Even children are increasingly becoming the focus of “gender” advocates. Not simply “sex education” – “comprehensive sexuality education” (a term with dubious connotations) is now being introduced. 
This approach deepens dividing lines on the continent by ignoring the opinion of many millions of Europeans who support preservation of traditional values of the European societies.
The interests of European citizens are likewise not at the forefront of the approach to migration policy advocated in the Council of Europe. Once again, minority rights – in this case those of migrants, including illegals – are in the spotlight. The new intercultural integration framework focuses on “the value of diversity”, rather than encouraging adaptation of migrants to their new surroundings, respect for laws and historical heritage of European culture, protecting the rights of both migrants and local population. The migration crisis should be addressed holistically, and not by needlessly expanding obligations of States. Double standards are unacceptable – trampling migrant rights in some cases while trumpeting them in others only erodes Council of Europe standards.
This “tunnel vision” focusing on a few specific vulnerable groups depreciates the long-lasting infringement of rights of other groups – such as national and linguistic minorities and non-citizens – threatened by severe discriminatory practices and even the overt rise of Neo-Nazism in several Council of Europe Member States, despite existing obligations and commitments under European instruments.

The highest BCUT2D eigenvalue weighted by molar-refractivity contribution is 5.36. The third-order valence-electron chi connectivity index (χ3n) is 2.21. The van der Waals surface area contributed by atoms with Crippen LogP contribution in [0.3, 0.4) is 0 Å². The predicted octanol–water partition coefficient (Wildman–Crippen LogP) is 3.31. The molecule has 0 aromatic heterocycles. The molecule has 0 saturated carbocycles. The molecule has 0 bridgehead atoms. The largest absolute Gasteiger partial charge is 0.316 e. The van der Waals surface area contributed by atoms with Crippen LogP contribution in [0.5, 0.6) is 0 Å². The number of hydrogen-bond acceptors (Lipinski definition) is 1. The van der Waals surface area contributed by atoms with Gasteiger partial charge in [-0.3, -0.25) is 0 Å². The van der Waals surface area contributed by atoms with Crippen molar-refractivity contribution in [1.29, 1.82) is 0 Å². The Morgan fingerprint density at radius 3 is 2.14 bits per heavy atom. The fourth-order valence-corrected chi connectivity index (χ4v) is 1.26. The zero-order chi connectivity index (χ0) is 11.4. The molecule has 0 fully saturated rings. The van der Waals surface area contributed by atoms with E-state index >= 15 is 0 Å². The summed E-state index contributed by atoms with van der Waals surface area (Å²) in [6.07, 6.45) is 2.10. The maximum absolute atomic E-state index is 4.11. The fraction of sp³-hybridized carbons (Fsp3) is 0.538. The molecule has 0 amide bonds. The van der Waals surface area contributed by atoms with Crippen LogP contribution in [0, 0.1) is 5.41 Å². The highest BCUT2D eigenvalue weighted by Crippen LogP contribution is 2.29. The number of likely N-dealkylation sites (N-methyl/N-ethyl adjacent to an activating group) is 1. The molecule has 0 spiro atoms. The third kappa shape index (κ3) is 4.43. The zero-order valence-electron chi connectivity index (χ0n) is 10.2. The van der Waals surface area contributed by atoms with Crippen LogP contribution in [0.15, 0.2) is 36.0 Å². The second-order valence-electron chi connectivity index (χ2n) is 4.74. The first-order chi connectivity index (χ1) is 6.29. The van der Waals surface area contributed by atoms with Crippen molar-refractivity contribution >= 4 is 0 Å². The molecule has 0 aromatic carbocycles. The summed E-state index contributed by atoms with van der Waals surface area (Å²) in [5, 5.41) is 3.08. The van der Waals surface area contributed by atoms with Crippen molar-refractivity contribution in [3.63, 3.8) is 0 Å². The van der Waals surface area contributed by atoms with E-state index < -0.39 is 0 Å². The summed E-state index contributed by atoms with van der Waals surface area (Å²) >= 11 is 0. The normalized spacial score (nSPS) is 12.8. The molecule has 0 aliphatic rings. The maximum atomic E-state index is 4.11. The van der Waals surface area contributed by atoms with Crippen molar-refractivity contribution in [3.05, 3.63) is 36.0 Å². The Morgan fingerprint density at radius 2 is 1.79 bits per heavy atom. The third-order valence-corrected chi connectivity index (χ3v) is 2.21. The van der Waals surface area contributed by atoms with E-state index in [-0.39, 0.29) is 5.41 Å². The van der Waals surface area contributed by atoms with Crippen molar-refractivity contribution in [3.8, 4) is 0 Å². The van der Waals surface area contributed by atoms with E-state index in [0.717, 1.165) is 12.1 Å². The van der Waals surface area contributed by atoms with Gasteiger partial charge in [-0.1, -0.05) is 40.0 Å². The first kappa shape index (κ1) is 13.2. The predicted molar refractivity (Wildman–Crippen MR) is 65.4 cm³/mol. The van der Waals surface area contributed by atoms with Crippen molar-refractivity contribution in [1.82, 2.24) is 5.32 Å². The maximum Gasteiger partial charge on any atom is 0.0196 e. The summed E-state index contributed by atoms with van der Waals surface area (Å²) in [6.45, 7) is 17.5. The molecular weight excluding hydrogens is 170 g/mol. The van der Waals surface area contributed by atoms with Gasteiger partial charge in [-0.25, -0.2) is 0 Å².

Overcoming these troubling trends requires a collective effort from Member States and the Secretariat, which represents the backbone and institutional memory of the Organisation. In this regard, the Secretariat’s working methods play a significant role. Their reform should be carried out thoughtfully and on the basis of consensus; it must not lead to a decrease in transparency and a detachment of the Secretariat’s activities from the guidance of Member States.
In conclusion, the Russian Federation does not appreciate the lack of balance in the Organisation’s new programme of activities, budget and intergovernmental structure, which undermines its multidimensional nature. The Russian delegation made every effort to overcome this disbalance, in order to avoid a deep political and financial crisis in the Organisation. In several cases the situation was indeed improved, which permitted the adoption of the Programme and Budget. Nevertheless, the principal issues remain. Regarding some activities, the Russian Federation is compelled to specifically reserve its right not to be bound by their outcome [1]. 
Bearing this in mind, the Russian Federation expects a more constructive, unbiased and non-politicised approach to the planning and implementation of Council of Europe activities in the future, for the benefit of the entire Europe and its population.

[1] Steering Committee on Anti-Discrimination, Diversity and Inclusion (CDADI): Main Deliverable 11 – Draft Recommendation on the equality of rights of intersex persons; Working Methods – formation of a working group to undertake a review of Recommendation CM/Rec(2010)5 on measures to combat discrimination on grounds of sexual orientation and gender identity.

Steering Committee for the Rights of the Child (CDENF): Main Deliverables 8,9 – Feasibility study and Draft non-binding instrument on age-appropriate comprehensive sexuality education to strengthen responses for inter alia preventing and combating violence against children, including sexual violence and harmful behavior.

Committee of Experts on the Prevention of Violence (ENF-VAE): Main Deliverables 1,2 - Feasibility study and Draft non-binding instrument on age-appropriate comprehensive sexuality education to strengthen responses for inter alia preventing and combating violence against children, including sexual violence and harmful behavior.